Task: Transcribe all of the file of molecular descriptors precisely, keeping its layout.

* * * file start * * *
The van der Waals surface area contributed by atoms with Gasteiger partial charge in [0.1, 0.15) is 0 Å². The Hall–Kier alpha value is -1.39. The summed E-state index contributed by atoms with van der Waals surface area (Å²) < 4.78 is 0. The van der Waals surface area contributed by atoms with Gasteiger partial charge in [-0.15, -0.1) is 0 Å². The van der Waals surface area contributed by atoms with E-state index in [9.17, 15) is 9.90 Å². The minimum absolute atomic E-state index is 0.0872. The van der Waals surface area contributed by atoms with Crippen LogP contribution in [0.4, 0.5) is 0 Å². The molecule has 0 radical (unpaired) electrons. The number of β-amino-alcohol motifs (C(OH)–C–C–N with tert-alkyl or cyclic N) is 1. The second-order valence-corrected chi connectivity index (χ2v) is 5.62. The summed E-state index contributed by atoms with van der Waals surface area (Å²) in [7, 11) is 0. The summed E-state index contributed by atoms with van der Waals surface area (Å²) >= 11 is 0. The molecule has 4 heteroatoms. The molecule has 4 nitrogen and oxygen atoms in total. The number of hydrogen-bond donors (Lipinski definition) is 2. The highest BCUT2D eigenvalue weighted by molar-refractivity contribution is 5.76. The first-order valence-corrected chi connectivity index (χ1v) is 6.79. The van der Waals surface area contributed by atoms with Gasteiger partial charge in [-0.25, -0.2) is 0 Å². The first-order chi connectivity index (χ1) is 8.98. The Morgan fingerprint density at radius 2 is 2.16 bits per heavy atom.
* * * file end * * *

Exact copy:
The van der Waals surface area contributed by atoms with Gasteiger partial charge in [0.1, 0.15) is 0 Å². The Hall–Kier alpha value is -1.39. The summed E-state index contributed by atoms with van der Waals surface area (Å²) < 4.78 is 0. The van der Waals surface area contributed by atoms with Gasteiger partial charge in [-0.15, -0.1) is 0 Å². The van der Waals surface area contributed by atoms with E-state index in [9.17, 15) is 9.90 Å². The minimum absolute atomic E-state index is 0.0872. The van der Waals surface area contributed by atoms with Crippen LogP contribution in [0.4, 0.5) is 0 Å². The molecule has 0 radical (unpaired) electrons. The number of β-amino-alcohol motifs (C(OH)–C–C–N with tert-alkyl or cyclic N) is 1. The second-order valence-corrected chi connectivity index (χ2v) is 5.62. The summed E-state index contributed by atoms with van der Waals surface area (Å²) in [7, 11) is 0. The summed E-state index contributed by atoms with van der Waals surface area (Å²) >= 11 is 0. The molecule has 4 heteroatoms. The molecule has 4 nitrogen and oxygen atoms in total. The number of hydrogen-bond donors (Lipinski definition) is 2. The highest BCUT2D eigenvalue weighted by molar-refractivity contribution is 5.76. The first-order valence-corrected chi connectivity index (χ1v) is 6.79. The van der Waals surface area contributed by atoms with Gasteiger partial charge in [-0.25, -0.2) is 0 Å². The first-order chi connectivity index (χ1) is 8.98. The Morgan fingerprint density at radius 2 is 2.16 bits per heavy atom.